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How to Paint a Room

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Paint is one the key to creating the atmosphere in a room. A poorly done paint job can ruin the decor in any home. Thankfully, doing the job right isn't a difficult task for any do-it-yourselfer, as long as you have the right tools and a good technique. Read on for some room-painting basics.

Prepare the Room

Clear everything away

  • Remove all wall art and as much furniture from the room as possible.

  • The floor, along with anything left in the room, should be covered with tarps or drop cloths to keep them protected from paint or sanding dust.

  • Unscrew and remove all outlet covers and switch plates. Put them together in a plastic bag so they don't get lost. Any hardware that can't be removed should be taped over.


  • Sand all surfaces you're going to paint (walls, trim, etc.), using 120-grit sandpaper.

  • Any drips or bumps in the trim should be removed with a scraper and then sanded with a coarse-grit sanding sponge. Keep a bucket of water nearby to rinse the sponge.

  • Trim can be done by hand, but sanding the walls will be much quicker and easier with a pole sander--go from the top of the wall down, sweeping the pole sander from side to side. Don't press too hard, or you could gouge the wall.

  • Keep an eye on the sandpaper; when it gets clogged with dust, switch to a new sheet.

  • Clean up all the dust with a wet/dry vacuum.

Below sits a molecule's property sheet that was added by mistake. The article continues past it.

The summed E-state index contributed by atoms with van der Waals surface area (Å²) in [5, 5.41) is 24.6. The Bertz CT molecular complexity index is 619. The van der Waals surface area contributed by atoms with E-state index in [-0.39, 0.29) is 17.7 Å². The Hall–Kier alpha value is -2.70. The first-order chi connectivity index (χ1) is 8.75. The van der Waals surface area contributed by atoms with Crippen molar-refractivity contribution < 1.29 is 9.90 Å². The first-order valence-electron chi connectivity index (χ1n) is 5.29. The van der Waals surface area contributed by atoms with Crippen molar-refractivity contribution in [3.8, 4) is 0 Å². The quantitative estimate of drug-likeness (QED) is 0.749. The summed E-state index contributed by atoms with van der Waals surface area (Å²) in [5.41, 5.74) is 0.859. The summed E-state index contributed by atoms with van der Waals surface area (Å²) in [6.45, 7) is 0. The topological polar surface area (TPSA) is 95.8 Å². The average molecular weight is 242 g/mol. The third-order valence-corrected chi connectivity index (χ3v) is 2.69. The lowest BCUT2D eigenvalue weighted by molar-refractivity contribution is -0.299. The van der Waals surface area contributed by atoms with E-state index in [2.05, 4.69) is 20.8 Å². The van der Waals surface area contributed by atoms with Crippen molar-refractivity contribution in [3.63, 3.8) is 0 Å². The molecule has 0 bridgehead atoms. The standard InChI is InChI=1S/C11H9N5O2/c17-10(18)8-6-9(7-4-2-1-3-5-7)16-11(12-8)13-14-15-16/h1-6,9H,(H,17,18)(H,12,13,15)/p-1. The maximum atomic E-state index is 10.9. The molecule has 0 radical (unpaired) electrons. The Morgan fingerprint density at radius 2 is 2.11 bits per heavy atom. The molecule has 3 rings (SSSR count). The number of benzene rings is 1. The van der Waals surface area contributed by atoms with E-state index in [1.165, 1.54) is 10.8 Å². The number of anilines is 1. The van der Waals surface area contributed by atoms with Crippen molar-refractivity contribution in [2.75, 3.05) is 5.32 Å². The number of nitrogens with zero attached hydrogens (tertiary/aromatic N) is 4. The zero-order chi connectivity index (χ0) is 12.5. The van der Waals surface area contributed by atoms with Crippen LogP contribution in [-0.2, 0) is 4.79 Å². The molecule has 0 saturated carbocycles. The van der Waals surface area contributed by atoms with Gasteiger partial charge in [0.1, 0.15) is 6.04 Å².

• Wipe everything down with a clean, wet cloth.

Repairing holes

  • Fill all gaps between the wall and molding with caulk. Run a thin bead of caulk over the gap and smooth it out with a wet finger, pushing the caulk into the gap and leaving a clean edge.

  • Holes in walls should be filled with a patching compound and sanded smooth with 120-grit sand paper.

  • Wipe the dust away with a damp cloth.
If this is a first-time paint job, you'll need to prime everything. If not, you can just prime over areas that you have patched up.



  • Start by using a two and a half-inch, angled brush to cut in along the edges between trim and outlets and the open part of the wall (called the field). This will you give you some space to work with when it comes time to use the roller-- you don't want to accidently bump it on things you don't intend to paint the main color of your walls.

  • Load paint onto the brush, one-third of the way up the bristles and paint about a 3-inch line around all corners and trim. If you press down slightly on the brush, the bristles on the long end should gather to point, allowing you to paint right up to the edge of where the wall meets the trim.

  • Paint one clean line at a time, and go back to clean up any drips. If you do this carefully, you shouldn't need to use painter's tape (save this for painting windows).


  • Pour some paint into a paint tray, enough to fill it up to the grate.

  • Dip your roller in the paint and roll the excess off on the paint tray's grid. Make sure, that the roller is completely covered in paint.

  • Roll an M-like shape on the wall and go back over it with vertical strokes to spread paint between the lines of the M.

  • Make sure you paint with smooth, even strokes and slightly overlap the part that you cut in.

  • Continue this process until the entire wall is covered.

  • If you need to add a second coat, do so only after the first coat is dry to the touch.


  • Start by using a broad, flat brush to paint the bulk of the trim.

  • Do the detail work along the edges with a one- to 2-inch, angled brush, using the same technique described for cutting-in around the trim. If you do this carefully, you shouldn't need painter's tape.

  • You can paint your outlet covers and switch plates separately before replacing them.

Adam Mandelbaum  Posted by Adam Mandelbaum on January 7, 2013

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